Im just wondering if many of you guys are using the Twitter Bootstrap framework for development? I was introduced to it last week and it seems great, just wondering if many are using it in actual design/development for clients?
We've had a few posts in here where people have trouble with it ... as with other frameworks. My question would be, Why do you need it? It doesn't offer anything you can't do yourself. The advantage of doing it yourself is that you don't have a lot of redundant code that you don't understand or need. It may seem quicker to use a framework, but things slow down when it doesn't work the way you want and you get bogged down in trying to tweak a whole bunch of confusing code you didn't write yourself. Anyhow, that's how I look at it.
Ive messed about with it quite a bit and havent had any problems or found it difficult to use at all. We were told about it in our prototyping class last week, I think the main attraction is how fast a working prototype could be put together with bootstrap in comparison to having to style all the forms and buttons yourself. I also think that the responsive 12 column grid is extremely handy if nothing else.. Would save alot of time hand programming responsiveness... When i was messing about with it, rather than going in and changing the CSS provided i simply linked to a style.css and used @import to import the bootstrap css sheets, then listed any new rules i wanted to either change or add in that sheet.. I dunno i really like it but was just wondering what the general concensus was with it on a web design forum
I am using it right now to redesign our website to be responsive. I find it very easy to use IF combined with Firefox's FireBug program. With Firebug you just click on any part of the webpage you are working on and it tells you exactly what HTML and CSS is effecting it. Then you just alter that code until you get the look you want.
Writing all your own code is great for the pro's - but Bootstrap and FireBug is a great way for the rest of us to learn while creating good sites
Bootstrap is a beast. However, this is my approach to it though. I have never been into frameworks but I gave bootstrap a shot and it is a beast and you won't use all of it. I did however spend hours playing with portions of it and taking apart what was applicable to me and removing unnecessary IE * hacks. In the process I learned a lot. The end result was that I was able to create a "template", not so much a framework for my projects.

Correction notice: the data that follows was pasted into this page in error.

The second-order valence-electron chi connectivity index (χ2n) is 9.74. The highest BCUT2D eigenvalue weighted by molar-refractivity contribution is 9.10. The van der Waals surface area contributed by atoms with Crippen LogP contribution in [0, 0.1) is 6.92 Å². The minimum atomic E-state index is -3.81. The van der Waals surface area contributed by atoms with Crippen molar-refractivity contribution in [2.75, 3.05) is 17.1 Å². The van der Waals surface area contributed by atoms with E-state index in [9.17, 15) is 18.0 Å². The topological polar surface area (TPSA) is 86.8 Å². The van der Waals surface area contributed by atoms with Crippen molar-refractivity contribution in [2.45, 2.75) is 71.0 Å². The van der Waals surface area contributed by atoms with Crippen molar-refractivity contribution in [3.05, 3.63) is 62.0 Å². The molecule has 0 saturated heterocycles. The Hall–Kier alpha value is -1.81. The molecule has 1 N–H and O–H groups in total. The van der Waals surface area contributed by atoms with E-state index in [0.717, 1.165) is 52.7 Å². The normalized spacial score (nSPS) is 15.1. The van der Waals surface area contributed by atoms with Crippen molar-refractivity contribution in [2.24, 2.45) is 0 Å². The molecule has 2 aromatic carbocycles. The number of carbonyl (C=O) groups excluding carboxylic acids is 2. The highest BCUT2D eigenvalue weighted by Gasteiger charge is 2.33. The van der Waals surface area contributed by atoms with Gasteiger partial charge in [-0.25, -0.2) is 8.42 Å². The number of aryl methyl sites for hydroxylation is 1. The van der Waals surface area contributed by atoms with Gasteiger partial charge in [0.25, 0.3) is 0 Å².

Less is really useful in this though. So I know that pretty much every project I have will use form elements, navigation, search (since I do a lot of Wordpress - so that context worked for me).
I was able to pare it down to a template that had basic resets and styles for forms, nav and search etc... combine it with Less, I could tweak either rounded corners or not, borders, colours etc for all of these elements in just 3 lines or so and I did not have to reinvent the wheel for each project.
This approach might not work for everyone but I would say, at the very least, studying Bootstrap will do you a lot of good and maybe spark some ideas on how you can do it better.
My only caution is that you do not use it as is. You can tell a Bootstrap site by looking at it and that is a result of someone just using Bootstrap as opposed to adapting it.
You can customize your bootstrap download to only have what you need and nothing more. That saves you the time from having to hand-code all of that in yourself and makes it very light file-wise. As for Bootstrap-built sites looking like they were built with Bootstrap, that's likely due to the user installing it as-is, and not designing the site out at all. Bootstrap is a framework, not a theme.